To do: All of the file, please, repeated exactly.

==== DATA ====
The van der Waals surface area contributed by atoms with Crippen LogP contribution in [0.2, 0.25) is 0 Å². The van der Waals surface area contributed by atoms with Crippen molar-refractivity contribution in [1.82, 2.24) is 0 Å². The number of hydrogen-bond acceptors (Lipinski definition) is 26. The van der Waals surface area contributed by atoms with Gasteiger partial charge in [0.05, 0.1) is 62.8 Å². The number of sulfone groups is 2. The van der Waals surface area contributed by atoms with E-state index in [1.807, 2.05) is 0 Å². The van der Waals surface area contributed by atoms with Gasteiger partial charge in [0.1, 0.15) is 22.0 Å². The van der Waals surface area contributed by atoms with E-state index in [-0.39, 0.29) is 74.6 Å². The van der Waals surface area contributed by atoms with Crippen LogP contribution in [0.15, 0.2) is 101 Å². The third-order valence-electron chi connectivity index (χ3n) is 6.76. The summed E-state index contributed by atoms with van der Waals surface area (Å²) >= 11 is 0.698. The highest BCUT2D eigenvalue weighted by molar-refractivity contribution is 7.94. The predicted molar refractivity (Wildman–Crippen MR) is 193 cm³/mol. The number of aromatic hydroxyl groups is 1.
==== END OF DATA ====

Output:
The van der Waals surface area contributed by atoms with Crippen LogP contribution in [0.2, 0.25) is 0 Å². The van der Waals surface area contributed by atoms with Crippen molar-refractivity contribution in [1.82, 2.24) is 0 Å². The number of hydrogen-bond acceptors (Lipinski definition) is 26. The van der Waals surface area contributed by atoms with Gasteiger partial charge in [0.05, 0.1) is 62.8 Å². The number of sulfone groups is 2. The van der Waals surface area contributed by atoms with E-state index in [1.807, 2.05) is 0 Å². The van der Waals surface area contributed by atoms with Gasteiger partial charge in [0.1, 0.15) is 22.0 Å². The van der Waals surface area contributed by atoms with E-state index in [-0.39, 0.29) is 74.6 Å². The van der Waals surface area contributed by atoms with Crippen LogP contribution in [0.15, 0.2) is 101 Å². The third-order valence-electron chi connectivity index (χ3n) is 6.76. The summed E-state index contributed by atoms with van der Waals surface area (Å²) >= 11 is 0.698. The highest BCUT2D eigenvalue weighted by molar-refractivity contribution is 7.94. The predicted molar refractivity (Wildman–Crippen MR) is 193 cm³/mol. The number of aromatic hydroxyl groups is 1.